Law & Order: CI (Constitutional Implications)

Law & Order: CI (Constitutional Implications)

Last week, Arizona Gov. Jan Brewer signed into law the nation’s toughest immigration legislation.  The controversial law, which requires police to determine whether or not a person is in the U.S. legally, also requires immigrants to carry their documentation with them at all times, and requires police to interrogate people if there is reason to question their legality of their immigration status.


This law is controversial for several reasons.  Supporters of the bill cite criminal activity connected with illegal immigration, point out that Arizona and Mexico share a border, cite the federal government’s failure to enforce its immigration laws, and claim it will not lead to racial profiling.  Opponents argue that it surely will, questioning what constitutes “reasonable suspicion” in such cases, outside of skin color.  They also question the law’s constitutionality, and the ability of police to enforce the legislation without violating the rights of legal immigrants and U.S. citizens of Hispanic descent residing in Arizona.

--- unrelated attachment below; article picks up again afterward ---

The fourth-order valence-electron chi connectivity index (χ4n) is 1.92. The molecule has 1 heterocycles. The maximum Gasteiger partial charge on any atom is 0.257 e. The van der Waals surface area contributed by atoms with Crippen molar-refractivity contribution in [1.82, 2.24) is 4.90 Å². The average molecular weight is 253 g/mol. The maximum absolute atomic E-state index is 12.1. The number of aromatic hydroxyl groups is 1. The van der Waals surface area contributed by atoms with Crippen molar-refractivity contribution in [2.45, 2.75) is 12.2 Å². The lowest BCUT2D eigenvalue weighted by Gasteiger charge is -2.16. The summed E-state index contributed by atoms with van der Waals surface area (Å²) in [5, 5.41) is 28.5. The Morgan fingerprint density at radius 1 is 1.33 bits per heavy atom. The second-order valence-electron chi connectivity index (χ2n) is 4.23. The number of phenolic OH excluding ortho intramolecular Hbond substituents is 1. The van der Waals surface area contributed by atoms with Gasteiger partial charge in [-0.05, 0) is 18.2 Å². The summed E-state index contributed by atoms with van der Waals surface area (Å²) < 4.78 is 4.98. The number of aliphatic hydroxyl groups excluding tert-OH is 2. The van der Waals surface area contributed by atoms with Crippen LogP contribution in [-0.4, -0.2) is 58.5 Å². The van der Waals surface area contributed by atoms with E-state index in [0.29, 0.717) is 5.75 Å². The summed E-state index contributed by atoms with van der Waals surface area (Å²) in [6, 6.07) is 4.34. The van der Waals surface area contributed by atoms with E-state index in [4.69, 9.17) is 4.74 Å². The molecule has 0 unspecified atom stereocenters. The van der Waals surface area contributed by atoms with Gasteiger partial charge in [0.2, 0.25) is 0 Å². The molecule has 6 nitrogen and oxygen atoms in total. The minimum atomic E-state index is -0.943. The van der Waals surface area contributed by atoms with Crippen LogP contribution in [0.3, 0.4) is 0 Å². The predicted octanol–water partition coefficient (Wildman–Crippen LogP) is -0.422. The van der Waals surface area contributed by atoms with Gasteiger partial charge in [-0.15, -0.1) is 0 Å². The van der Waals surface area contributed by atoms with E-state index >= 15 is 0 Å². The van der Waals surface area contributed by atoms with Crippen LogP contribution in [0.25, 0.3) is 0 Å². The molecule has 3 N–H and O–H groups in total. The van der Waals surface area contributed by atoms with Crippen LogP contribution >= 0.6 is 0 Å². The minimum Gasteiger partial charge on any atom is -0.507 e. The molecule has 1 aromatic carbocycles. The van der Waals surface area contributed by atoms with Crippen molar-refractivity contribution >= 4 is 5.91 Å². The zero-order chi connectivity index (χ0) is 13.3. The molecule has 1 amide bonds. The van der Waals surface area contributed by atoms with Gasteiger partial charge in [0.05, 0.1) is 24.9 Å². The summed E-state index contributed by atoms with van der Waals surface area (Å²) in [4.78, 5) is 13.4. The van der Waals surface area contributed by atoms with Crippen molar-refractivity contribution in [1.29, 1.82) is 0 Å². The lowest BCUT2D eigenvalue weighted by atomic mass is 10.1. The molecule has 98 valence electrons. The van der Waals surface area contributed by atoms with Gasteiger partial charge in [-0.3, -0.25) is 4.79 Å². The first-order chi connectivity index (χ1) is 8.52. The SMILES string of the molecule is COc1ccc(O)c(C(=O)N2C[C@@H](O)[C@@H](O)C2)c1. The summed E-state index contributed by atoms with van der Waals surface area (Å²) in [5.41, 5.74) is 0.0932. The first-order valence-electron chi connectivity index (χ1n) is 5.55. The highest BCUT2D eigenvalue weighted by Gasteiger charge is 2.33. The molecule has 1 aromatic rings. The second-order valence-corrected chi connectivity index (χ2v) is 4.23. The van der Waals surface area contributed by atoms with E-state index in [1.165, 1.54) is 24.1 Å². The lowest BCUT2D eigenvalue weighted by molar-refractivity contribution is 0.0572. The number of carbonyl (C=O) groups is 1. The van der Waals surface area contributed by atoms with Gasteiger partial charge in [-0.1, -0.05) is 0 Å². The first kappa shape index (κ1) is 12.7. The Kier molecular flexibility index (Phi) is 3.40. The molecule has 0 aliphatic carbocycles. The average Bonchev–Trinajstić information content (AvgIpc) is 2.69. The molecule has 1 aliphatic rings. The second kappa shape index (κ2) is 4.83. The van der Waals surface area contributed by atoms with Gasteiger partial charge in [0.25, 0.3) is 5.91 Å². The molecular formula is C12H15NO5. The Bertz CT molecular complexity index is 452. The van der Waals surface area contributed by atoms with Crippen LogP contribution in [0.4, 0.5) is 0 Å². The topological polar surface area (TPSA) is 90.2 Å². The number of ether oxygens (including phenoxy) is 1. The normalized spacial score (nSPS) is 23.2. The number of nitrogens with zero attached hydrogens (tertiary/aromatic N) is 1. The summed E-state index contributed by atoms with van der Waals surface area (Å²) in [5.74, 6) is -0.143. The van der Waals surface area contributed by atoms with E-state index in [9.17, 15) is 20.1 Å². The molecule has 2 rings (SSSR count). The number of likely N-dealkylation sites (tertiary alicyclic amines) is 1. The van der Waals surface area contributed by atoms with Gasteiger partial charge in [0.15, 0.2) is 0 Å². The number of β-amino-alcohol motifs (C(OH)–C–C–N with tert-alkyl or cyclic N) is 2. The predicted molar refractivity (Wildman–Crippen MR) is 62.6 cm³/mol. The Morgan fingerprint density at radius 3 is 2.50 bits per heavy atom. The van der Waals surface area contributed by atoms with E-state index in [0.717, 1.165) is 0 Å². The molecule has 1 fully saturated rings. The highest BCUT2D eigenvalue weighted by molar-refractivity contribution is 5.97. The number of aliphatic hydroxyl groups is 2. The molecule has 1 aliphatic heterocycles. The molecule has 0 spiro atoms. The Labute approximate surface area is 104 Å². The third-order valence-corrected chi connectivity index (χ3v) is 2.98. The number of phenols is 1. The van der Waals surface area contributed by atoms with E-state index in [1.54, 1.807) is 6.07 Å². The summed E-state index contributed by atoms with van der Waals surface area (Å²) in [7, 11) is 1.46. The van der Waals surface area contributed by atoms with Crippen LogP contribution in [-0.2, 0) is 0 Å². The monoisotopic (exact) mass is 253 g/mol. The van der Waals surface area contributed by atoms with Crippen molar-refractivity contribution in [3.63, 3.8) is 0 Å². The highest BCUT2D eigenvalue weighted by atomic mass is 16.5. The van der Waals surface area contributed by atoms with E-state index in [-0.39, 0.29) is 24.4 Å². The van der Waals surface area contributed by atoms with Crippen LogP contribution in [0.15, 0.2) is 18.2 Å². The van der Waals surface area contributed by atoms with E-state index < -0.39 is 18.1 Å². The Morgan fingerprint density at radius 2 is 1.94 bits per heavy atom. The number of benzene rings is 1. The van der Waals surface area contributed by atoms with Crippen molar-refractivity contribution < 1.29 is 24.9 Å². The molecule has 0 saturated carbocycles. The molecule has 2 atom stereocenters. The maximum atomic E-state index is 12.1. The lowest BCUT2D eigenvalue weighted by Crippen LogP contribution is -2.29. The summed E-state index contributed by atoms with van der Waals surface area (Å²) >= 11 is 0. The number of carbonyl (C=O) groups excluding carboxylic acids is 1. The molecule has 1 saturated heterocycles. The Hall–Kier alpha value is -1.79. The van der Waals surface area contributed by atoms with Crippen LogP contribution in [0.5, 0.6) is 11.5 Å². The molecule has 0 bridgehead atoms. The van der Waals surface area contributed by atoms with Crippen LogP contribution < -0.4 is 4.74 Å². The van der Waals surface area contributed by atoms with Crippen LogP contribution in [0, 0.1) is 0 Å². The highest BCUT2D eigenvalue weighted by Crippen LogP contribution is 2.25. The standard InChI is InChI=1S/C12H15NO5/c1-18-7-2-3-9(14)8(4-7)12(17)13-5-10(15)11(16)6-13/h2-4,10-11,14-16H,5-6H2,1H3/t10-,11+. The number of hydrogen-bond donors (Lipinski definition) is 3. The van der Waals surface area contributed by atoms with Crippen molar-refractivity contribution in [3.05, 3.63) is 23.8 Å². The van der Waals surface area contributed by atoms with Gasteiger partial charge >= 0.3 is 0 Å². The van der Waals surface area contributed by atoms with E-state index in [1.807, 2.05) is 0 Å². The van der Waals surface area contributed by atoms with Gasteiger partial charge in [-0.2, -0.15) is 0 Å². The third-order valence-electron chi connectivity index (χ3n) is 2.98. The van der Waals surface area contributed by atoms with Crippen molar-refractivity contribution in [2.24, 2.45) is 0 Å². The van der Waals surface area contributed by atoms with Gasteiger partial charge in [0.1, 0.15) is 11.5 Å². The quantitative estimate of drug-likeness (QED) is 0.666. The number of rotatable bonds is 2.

Gov. Brewer says she is equally committed to battling crime associated with illegal immigration, as she is to holding law enforcement accountable, to ensure that people’s civil rights are not violated.  Kearny Police Chief Joe Martinez called concerns unfounded, saying that racial profiling is not practiced in Arizona, that “it’s been outlawed”.  Arizona Sen. Russell Pearce also dismissed concerns, stating “Illegal is not a race; it’s a crime.”


President Obama called the bill “misguided”, and New Mexico Gov. Bill Richardson said “It’s against the democratic ideals of this country.”  Phoenix Mayor Phil Gordon has vowed to challenge the bill through the state courts, taking it to the Supreme Court, if need be.  The Rev. Al Sharpton has said once the bill goes into effect, he would organize “freedom walkers” to take to the streets of Arizona, refusing to give identification and forcing arrest, similar to the freedom riders who fought segregation in the 1960’s.  Organizations such as The National Coalition of Latino Clergy and Christian Leaders, the Hispanic Federation, and the National Action Network will also legally contest the law.


How do you feel about this law?  Unconstitutional?  Needed?  Or both…a necessary evil?


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